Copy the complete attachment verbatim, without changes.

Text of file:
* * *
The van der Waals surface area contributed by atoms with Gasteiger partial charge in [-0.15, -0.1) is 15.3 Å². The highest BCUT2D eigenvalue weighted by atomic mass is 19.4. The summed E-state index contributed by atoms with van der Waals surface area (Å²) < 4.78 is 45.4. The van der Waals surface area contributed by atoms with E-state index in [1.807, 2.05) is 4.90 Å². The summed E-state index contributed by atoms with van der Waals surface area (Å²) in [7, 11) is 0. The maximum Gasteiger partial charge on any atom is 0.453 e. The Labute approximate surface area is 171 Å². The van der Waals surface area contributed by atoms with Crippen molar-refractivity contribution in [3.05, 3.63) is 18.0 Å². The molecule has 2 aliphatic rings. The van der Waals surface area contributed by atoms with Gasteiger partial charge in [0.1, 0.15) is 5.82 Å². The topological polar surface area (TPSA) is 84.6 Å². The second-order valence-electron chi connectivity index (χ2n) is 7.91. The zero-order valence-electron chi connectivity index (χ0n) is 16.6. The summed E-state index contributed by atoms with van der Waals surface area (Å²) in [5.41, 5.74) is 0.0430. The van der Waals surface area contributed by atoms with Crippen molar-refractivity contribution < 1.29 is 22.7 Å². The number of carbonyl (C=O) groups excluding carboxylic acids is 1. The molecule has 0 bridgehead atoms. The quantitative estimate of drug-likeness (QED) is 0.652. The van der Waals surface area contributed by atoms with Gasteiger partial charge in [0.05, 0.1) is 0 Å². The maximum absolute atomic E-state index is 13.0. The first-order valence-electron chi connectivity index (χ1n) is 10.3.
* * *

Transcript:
The van der Waals surface area contributed by atoms with Gasteiger partial charge in [-0.15, -0.1) is 15.3 Å². The highest BCUT2D eigenvalue weighted by atomic mass is 19.4. The summed E-state index contributed by atoms with van der Waals surface area (Å²) < 4.78 is 45.4. The van der Waals surface area contributed by atoms with E-state index in [1.807, 2.05) is 4.90 Å². The summed E-state index contributed by atoms with van der Waals surface area (Å²) in [7, 11) is 0. The maximum Gasteiger partial charge on any atom is 0.453 e. The Labute approximate surface area is 171 Å². The van der Waals surface area contributed by atoms with Crippen molar-refractivity contribution in [3.05, 3.63) is 18.0 Å². The molecule has 2 aliphatic rings. The van der Waals surface area contributed by atoms with Gasteiger partial charge in [0.1, 0.15) is 5.82 Å². The topological polar surface area (TPSA) is 84.6 Å². The second-order valence-electron chi connectivity index (χ2n) is 7.91. The zero-order valence-electron chi connectivity index (χ0n) is 16.6. The summed E-state index contributed by atoms with van der Waals surface area (Å²) in [5.41, 5.74) is 0.0430. The van der Waals surface area contributed by atoms with Crippen molar-refractivity contribution < 1.29 is 22.7 Å². The number of carbonyl (C=O) groups excluding carboxylic acids is 1. The molecule has 0 bridgehead atoms. The quantitative estimate of drug-likeness (QED) is 0.652. The van der Waals surface area contributed by atoms with Gasteiger partial charge in [0.05, 0.1) is 0 Å². The maximum absolute atomic E-state index is 13.0. The first-order valence-electron chi connectivity index (χ1n) is 10.3.